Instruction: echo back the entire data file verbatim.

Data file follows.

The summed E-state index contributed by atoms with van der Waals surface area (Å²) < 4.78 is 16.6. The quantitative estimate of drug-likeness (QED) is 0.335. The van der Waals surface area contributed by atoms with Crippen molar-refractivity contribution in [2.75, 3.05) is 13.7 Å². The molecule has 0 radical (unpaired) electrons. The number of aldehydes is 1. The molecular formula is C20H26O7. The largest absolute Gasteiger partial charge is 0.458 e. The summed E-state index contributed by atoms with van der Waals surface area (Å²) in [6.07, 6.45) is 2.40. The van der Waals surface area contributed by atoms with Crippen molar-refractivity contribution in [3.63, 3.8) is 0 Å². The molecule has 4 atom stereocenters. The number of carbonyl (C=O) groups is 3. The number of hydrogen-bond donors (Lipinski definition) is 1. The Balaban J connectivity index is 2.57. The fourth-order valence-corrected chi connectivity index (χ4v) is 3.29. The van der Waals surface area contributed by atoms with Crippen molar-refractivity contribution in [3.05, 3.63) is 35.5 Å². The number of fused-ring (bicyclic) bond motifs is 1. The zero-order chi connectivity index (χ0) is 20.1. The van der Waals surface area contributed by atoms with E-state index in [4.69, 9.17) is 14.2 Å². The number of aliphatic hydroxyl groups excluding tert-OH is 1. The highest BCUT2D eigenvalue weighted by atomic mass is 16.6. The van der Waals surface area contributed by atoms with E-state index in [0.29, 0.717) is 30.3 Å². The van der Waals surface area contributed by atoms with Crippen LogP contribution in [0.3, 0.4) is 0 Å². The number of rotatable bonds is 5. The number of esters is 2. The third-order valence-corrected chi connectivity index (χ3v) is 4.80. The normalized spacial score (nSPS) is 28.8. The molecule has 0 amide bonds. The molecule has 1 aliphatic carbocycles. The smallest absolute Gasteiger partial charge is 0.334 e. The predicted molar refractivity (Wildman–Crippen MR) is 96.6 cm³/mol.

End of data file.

The summed E-state index contributed by atoms with van der Waals surface area (Å²) < 4.78 is 16.6. The quantitative estimate of drug-likeness (QED) is 0.335. The van der Waals surface area contributed by atoms with Crippen molar-refractivity contribution in [2.75, 3.05) is 13.7 Å². The molecule has 0 radical (unpaired) electrons. The number of aldehydes is 1. The molecular formula is C20H26O7. The largest absolute Gasteiger partial charge is 0.458 e. The summed E-state index contributed by atoms with van der Waals surface area (Å²) in [6.07, 6.45) is 2.40. The van der Waals surface area contributed by atoms with Crippen molar-refractivity contribution in [3.63, 3.8) is 0 Å². The molecule has 4 atom stereocenters. The number of carbonyl (C=O) groups is 3. The number of hydrogen-bond donors (Lipinski definition) is 1. The Balaban J connectivity index is 2.57. The fourth-order valence-corrected chi connectivity index (χ4v) is 3.29. The van der Waals surface area contributed by atoms with Crippen molar-refractivity contribution in [3.05, 3.63) is 35.5 Å². The number of fused-ring (bicyclic) bond motifs is 1. The zero-order chi connectivity index (χ0) is 20.1. The van der Waals surface area contributed by atoms with E-state index in [4.69, 9.17) is 14.2 Å². The number of aliphatic hydroxyl groups excluding tert-OH is 1. The highest BCUT2D eigenvalue weighted by atomic mass is 16.6. The van der Waals surface area contributed by atoms with E-state index in [0.29, 0.717) is 30.3 Å². The van der Waals surface area contributed by atoms with Crippen LogP contribution in [0.3, 0.4) is 0 Å². The number of rotatable bonds is 5. The number of esters is 2. The third-order valence-corrected chi connectivity index (χ3v) is 4.80. The normalized spacial score (nSPS) is 28.8. The molecule has 0 amide bonds. The molecule has 1 aliphatic carbocycles. The smallest absolute Gasteiger partial charge is 0.334 e. The predicted molar refractivity (Wildman–Crippen MR) is 96.6 cm³/mol.